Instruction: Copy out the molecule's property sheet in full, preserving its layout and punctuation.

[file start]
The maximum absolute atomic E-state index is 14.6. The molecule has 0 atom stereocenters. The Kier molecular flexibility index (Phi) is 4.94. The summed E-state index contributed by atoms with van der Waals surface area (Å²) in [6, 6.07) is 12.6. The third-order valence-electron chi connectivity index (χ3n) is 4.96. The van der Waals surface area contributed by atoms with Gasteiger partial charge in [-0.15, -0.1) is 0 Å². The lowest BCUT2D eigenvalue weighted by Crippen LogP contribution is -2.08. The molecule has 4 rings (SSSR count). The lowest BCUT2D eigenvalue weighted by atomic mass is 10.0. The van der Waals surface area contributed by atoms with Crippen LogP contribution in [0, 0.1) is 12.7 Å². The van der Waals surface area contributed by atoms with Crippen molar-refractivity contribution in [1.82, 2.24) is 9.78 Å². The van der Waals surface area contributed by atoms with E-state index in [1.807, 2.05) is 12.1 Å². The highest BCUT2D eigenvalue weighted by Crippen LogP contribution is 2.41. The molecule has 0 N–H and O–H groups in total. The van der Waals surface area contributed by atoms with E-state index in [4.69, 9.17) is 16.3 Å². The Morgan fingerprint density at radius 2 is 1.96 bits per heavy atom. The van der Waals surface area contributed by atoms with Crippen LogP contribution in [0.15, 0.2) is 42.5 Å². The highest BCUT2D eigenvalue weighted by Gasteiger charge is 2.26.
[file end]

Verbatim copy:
The maximum absolute atomic E-state index is 14.6. The molecule has 0 atom stereocenters. The Kier molecular flexibility index (Phi) is 4.94. The summed E-state index contributed by atoms with van der Waals surface area (Å²) in [6, 6.07) is 12.6. The third-order valence-electron chi connectivity index (χ3n) is 4.96. The van der Waals surface area contributed by atoms with Gasteiger partial charge in [-0.15, -0.1) is 0 Å². The lowest BCUT2D eigenvalue weighted by Crippen LogP contribution is -2.08. The molecule has 4 rings (SSSR count). The lowest BCUT2D eigenvalue weighted by atomic mass is 10.0. The van der Waals surface area contributed by atoms with Crippen LogP contribution in [0, 0.1) is 12.7 Å². The van der Waals surface area contributed by atoms with Crippen molar-refractivity contribution in [1.82, 2.24) is 9.78 Å². The van der Waals surface area contributed by atoms with E-state index in [1.807, 2.05) is 12.1 Å². The highest BCUT2D eigenvalue weighted by Crippen LogP contribution is 2.41. The molecule has 0 N–H and O–H groups in total. The van der Waals surface area contributed by atoms with E-state index in [4.69, 9.17) is 16.3 Å². The Morgan fingerprint density at radius 2 is 1.96 bits per heavy atom. The van der Waals surface area contributed by atoms with Crippen LogP contribution in [0.15, 0.2) is 42.5 Å². The highest BCUT2D eigenvalue weighted by Gasteiger charge is 2.26.